Eur J Pediatr. 2023 Oct 23. doi: 10.1007/s00431-023-05275-8. Online ahead of print.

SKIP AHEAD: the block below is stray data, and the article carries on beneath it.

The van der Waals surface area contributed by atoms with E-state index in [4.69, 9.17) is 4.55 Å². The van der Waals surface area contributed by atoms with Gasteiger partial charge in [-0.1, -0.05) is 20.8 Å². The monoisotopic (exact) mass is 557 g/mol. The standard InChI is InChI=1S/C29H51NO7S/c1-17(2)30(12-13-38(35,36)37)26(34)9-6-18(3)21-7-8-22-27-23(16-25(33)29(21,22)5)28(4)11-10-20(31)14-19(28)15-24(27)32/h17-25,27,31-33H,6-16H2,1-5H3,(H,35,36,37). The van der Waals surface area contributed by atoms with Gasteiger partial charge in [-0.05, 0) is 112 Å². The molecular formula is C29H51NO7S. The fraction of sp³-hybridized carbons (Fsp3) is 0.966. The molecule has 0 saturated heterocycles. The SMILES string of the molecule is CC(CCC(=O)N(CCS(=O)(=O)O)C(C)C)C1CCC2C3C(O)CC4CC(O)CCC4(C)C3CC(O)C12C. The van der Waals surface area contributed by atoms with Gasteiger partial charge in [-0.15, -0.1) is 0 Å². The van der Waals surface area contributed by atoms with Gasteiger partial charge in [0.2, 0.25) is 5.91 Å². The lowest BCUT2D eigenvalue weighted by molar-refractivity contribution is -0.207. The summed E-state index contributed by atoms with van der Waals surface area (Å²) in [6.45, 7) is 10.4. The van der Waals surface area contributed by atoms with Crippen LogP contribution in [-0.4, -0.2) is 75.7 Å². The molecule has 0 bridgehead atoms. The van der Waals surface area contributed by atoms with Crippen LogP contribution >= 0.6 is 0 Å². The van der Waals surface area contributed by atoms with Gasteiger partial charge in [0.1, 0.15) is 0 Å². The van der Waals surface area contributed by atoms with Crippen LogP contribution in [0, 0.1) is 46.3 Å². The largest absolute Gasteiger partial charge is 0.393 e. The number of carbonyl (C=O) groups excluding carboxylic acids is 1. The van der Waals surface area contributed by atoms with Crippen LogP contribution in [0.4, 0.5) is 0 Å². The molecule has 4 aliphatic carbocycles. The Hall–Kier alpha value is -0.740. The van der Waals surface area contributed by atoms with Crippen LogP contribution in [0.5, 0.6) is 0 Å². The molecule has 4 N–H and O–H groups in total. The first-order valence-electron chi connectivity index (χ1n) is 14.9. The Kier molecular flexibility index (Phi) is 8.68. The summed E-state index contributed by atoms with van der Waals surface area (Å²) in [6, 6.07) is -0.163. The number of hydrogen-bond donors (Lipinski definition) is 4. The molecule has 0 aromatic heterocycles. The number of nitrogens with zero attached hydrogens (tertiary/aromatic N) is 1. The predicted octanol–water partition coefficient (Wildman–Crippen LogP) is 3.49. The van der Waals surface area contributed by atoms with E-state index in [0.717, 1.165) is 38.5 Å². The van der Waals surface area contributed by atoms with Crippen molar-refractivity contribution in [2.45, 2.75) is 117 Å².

The optimal duration of antibiotic treatment for the most common bacterial meningitis etiologies in the pediatric population, namely Streptococcus pneumoniae, Haemophilus influenzae, and Neisseria meningitidis, is not well-established in the literature. Therefore, we aimed to perform an updated meta-analysis comparing shorter versus longer antibiotic treatment in children with meningitis. PubMed, EMBASE, and Cochrane databases were searched for randomized controlled trials (RCTs) that compared shorter (up to 7 days) versus longer (10 days or double the days of the equivalent short course) duration of antibiotic treatment in children with meningitis and reported the outcomes of treatment failure, death, neurologic sequelae, non-neurologic complications, hearing impairment, nosocomial infection, and relapse. Heterogeneity was examined with I2 statistics. RevMan 5.4.1 was used for statistical analysis and RoB-2 (Cochrane) for risk of bias assessment. Of 684 search results, 6 RCTs were included, with a cohort of 1333 children ages 3 weeks to 15.5 years, of whom 49.51% underwent a short antibiotic course. All RCTs included monotherapy with ceftriaxone, except one, which added vancomycin as well. No differences were found comparing the short and long duration of therapy concerning treatment failure, relapse, mortality, and neurologic complications at discharge and at follow-up. Conclusion: Because no statistically significant differences were found between groups for the analyzed outcomes, the results of this meta-analysis support shorter therapy. However, generalizing these results to complicated meningitis and infections caused by other pathogens should be made with caution. (PROSPERO identifier: CRD42022369843). What is Known: • Current recommendations on the duration of antibiotic therapy for bacterial meningitis are mostly based on clinical practice. • Defining an optimal duration of antibiotic therapy is essential for antimicrobial stewardship achievement, improving patient outcomes, and minimizing adverse effects. What is New: • There are no differences between shorter versus longer antibiotic treatment duration in regard to treatment failure, relapse, mortality, neurologic complications, and hearing impairment at discharge and at follow-up.